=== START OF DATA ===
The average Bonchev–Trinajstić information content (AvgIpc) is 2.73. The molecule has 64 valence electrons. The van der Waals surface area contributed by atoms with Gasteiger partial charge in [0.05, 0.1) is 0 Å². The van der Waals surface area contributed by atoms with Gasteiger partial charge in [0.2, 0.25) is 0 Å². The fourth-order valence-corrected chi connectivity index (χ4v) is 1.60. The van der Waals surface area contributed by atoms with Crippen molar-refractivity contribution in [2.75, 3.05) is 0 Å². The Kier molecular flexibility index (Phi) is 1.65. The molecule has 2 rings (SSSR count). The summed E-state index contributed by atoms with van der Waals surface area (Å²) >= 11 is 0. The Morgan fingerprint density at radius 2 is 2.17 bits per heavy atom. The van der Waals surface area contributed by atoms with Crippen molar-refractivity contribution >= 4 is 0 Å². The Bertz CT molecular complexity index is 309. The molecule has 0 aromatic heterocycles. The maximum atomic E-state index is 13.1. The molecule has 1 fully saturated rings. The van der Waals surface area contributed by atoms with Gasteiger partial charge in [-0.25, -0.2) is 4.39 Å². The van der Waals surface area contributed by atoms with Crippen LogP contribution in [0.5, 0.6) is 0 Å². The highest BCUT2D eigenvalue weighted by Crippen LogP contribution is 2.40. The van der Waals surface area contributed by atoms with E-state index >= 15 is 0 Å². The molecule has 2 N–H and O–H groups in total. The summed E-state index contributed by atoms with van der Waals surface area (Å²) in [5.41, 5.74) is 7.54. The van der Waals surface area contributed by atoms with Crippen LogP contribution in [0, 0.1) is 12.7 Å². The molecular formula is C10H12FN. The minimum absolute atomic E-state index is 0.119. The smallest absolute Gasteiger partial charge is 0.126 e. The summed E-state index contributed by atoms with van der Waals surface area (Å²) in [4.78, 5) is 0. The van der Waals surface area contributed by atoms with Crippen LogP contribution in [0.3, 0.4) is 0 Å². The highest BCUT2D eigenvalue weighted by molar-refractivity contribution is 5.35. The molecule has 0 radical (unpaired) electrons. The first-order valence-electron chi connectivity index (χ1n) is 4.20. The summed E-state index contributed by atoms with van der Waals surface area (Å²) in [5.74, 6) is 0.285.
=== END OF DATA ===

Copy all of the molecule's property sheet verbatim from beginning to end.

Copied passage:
The average Bonchev–Trinajstić information content (AvgIpc) is 2.73. The molecule has 64 valence electrons. The van der Waals surface area contributed by atoms with Gasteiger partial charge in [0.05, 0.1) is 0 Å². The van der Waals surface area contributed by atoms with Gasteiger partial charge in [0.2, 0.25) is 0 Å². The fourth-order valence-corrected chi connectivity index (χ4v) is 1.60. The van der Waals surface area contributed by atoms with Crippen molar-refractivity contribution in [2.75, 3.05) is 0 Å². The Kier molecular flexibility index (Phi) is 1.65. The molecule has 2 rings (SSSR count). The summed E-state index contributed by atoms with van der Waals surface area (Å²) >= 11 is 0. The Morgan fingerprint density at radius 2 is 2.17 bits per heavy atom. The van der Waals surface area contributed by atoms with Crippen molar-refractivity contribution >= 4 is 0 Å². The Bertz CT molecular complexity index is 309. The molecule has 0 aromatic heterocycles. The maximum atomic E-state index is 13.1. The molecule has 1 fully saturated rings. The van der Waals surface area contributed by atoms with Gasteiger partial charge in [-0.25, -0.2) is 4.39 Å². The van der Waals surface area contributed by atoms with Crippen LogP contribution in [0.5, 0.6) is 0 Å². The highest BCUT2D eigenvalue weighted by Crippen LogP contribution is 2.40. The van der Waals surface area contributed by atoms with E-state index >= 15 is 0 Å². The molecule has 2 N–H and O–H groups in total. The summed E-state index contributed by atoms with van der Waals surface area (Å²) in [5.41, 5.74) is 7.54. The van der Waals surface area contributed by atoms with Crippen LogP contribution in [0, 0.1) is 12.7 Å². The molecular formula is C10H12FN. The minimum absolute atomic E-state index is 0.119. The smallest absolute Gasteiger partial charge is 0.126 e. The summed E-state index contributed by atoms with van der Waals surface area (Å²) in [4.78, 5) is 0. The van der Waals surface area contributed by atoms with Crippen LogP contribution in [0.3, 0.4) is 0 Å². The highest BCUT2D eigenvalue weighted by molar-refractivity contribution is 5.35. The molecule has 0 radical (unpaired) electrons. The first-order valence-electron chi connectivity index (χ1n) is 4.20. The summed E-state index contributed by atoms with van der Waals surface area (Å²) in [5.74, 6) is 0.285.